See Garry Wills, Why Priests? A Failed Tradition (New York: Viking, 2013). ↵ Martin Brecht, Martin Luther: The Preservation of the Church, 1532–1546, vol.
Author: Dyron B. Daughrity
Publisher: Fortress Press
To Whom Does Christianity Belong? is a question that is asked throughout the world today. In this exciting volume, an anchor to the Understanding World Christianity series, Dyron B. Daughrity helps readers map out the major changes that have taken place in recent years in the world’s largest religion. By comparing trends, analyzing global Christian movements, and tracing the impact of Pentecostalism, interreligious dialogue, global missions, sexuality, birth rates, women, secularization, and migratory trends, Daughrity sketches a picture of a changing religion and gives the tools needed to understand it.
See Garry Wills, Why Priests? A Failed Tradition (New York: Penguin, 2013). Paul Hazard, The Crisis of the European Mind, trans. J. Lewis May (New York: New ...
Author: William J. Bulman
Publisher: Oxford University Press
We have long been taught that the Enlightenment was an attempt to free the world from the clutches of Christian civilization and make it safe for philosophy. The lesson has been well learned. In today's culture wars, both liberals and their conservative enemies, inside and outside the academy, rest their claims about the present on the notion that the Enlightenment was a secularist movement of philosophically driven emancipation. Historians have had doubts about the accuracy of this portrait for some time, but they have never managed to furnish a viable alternative to it-for themselves, for scholars interested in matters of church and state, or for the public at large. In this book, William J. Bulman and Robert G. Ingram bring together recent scholarship from distinguished experts in history, theology, and literature to make clear that God not only survived the Enlightenment but thrived within it as well. The Enlightenment was not a radical break from the past in which Europeans jettisoned their intellectual and institutional inheritance. It was, to be sure, a moment of great change, but one in which the characteristic convictions and traditions of the Renaissance and Reformation were perpetuated to the point of transformation, in the wake of the Wars of Religion and during the early phases of globalization. The Enlightenment's primary imperatives were not freedom and irreligion but peace and prosperity. As a result, Enlightenment could be Christian, communitarian, or authoritarian as easily as it could be atheistic, individualistic, or libertarian. Honing in on the intellectual crisis of the late seventeenth and early eighteenth centuries while moving from Spinoza to Kant and from India to Peru, God in the Enlightenment takes a prism to the age of lights.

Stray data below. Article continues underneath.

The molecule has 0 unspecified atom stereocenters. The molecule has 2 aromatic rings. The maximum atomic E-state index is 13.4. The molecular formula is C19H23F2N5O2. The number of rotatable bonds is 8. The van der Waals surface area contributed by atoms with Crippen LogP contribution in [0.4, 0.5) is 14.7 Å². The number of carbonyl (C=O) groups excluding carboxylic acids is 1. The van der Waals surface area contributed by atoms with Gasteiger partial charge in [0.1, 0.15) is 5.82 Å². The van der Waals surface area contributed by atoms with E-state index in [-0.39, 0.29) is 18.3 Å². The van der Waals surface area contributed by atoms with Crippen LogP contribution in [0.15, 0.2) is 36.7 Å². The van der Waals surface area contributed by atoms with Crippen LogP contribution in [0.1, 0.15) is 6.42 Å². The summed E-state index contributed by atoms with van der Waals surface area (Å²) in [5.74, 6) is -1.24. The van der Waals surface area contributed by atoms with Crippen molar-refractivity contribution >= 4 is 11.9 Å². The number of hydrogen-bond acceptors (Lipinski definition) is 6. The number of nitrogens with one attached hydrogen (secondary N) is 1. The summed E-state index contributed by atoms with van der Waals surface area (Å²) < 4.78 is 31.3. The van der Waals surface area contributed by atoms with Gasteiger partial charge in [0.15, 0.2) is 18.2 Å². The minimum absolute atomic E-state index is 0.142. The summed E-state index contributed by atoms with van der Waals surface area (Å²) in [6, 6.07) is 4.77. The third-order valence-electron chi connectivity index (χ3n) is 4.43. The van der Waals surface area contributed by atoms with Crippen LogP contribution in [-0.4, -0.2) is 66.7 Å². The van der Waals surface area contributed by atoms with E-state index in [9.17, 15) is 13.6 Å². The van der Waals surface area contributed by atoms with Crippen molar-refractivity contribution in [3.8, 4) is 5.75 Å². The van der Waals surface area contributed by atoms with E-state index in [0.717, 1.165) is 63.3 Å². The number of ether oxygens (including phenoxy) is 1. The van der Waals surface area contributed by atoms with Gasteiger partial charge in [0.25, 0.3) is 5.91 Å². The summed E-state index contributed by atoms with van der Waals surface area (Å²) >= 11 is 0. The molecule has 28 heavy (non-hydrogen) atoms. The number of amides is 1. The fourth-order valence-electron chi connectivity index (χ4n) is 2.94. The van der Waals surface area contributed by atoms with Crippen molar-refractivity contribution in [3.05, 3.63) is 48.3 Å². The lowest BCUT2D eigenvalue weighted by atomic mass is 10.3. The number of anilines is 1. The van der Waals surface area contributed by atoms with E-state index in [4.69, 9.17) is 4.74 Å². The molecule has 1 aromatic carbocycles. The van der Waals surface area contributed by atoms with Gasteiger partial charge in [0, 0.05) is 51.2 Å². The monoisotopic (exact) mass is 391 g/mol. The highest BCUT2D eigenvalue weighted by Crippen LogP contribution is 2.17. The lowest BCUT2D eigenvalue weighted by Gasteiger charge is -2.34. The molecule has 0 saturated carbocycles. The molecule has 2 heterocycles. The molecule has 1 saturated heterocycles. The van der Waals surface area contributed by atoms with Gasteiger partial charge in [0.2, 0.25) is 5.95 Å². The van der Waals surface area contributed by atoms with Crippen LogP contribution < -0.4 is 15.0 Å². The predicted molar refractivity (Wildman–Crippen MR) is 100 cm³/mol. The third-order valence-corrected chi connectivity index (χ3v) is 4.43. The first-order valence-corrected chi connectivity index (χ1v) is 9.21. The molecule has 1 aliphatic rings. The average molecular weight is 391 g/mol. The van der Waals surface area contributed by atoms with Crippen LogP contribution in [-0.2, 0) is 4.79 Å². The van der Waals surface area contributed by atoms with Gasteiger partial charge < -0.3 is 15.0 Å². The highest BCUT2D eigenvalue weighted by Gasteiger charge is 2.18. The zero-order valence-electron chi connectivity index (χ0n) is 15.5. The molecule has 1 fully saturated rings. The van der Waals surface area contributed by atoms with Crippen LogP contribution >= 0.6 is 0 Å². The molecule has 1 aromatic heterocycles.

Why Priests? A Failed Tradition. New York: Viking, 2013. Wolff, Catherine. Not Less than Everything: Catholic Writers on Heroes of Con- sciencefrom Joan ...
Author: Gregory Orfalea
Publisher: Simon and Schuster
Published to mark Junipero Serra's 300th birthday, a major portrait of the intrepid priest who established the 18th-century missions of the Catholic Church in California draws on extensive research and original discoveries while discussing Serra's passionate devotion to California's native populations.
Why Priests?A Failed Tradition, New York. Woods, J., (forthcoming). "Two Later 9th/15th Century Iranian Nararatives" Yāqut al-Hamawi, Abu `Abdollāh, 1995.
Author: Abolala Soudavar
"In the first seven sections, I discuss forgery allegations on various silver objects in conjunction with ill-understood metallurgical techniques and erroneous philological assumptions. The remaining sections are then devoted to the reinterpretation of Median, Achaemenid, and Sasanian history, as well as Avestan dilemmas, in light of information derived from these objects and other newly discovered sources. They succinctly bring to light the paradoxical image of "Burning-Water" as a pervasive dualist concept on which all subsequent royal ideologies were built. They also show the substantial impact of Iranian religious conflicts on Abrahamic religions. Finally, the flaws of UNESCO's convention on cultural properties are addressed in the appendix."--Pages 1-2.
Garry Wills, Why Priests?A Failed Tradition (New York: Viking Adult, 2013), location 4292. 24. C. P. Macpherson, The Political Theory ofPossessive ...
Author: Page duBois
Publisher: Harvard University Press
As A Million and One Gods shows, polytheism is considered a scandalous presence in societies oriented to Jewish, Christian, and Muslim beliefs. Yet it persists, even in the West, perhaps because polytheism corresponds to unconscious needs and deeply held values of tolerance, diversity, and equality that are central to civilized societies.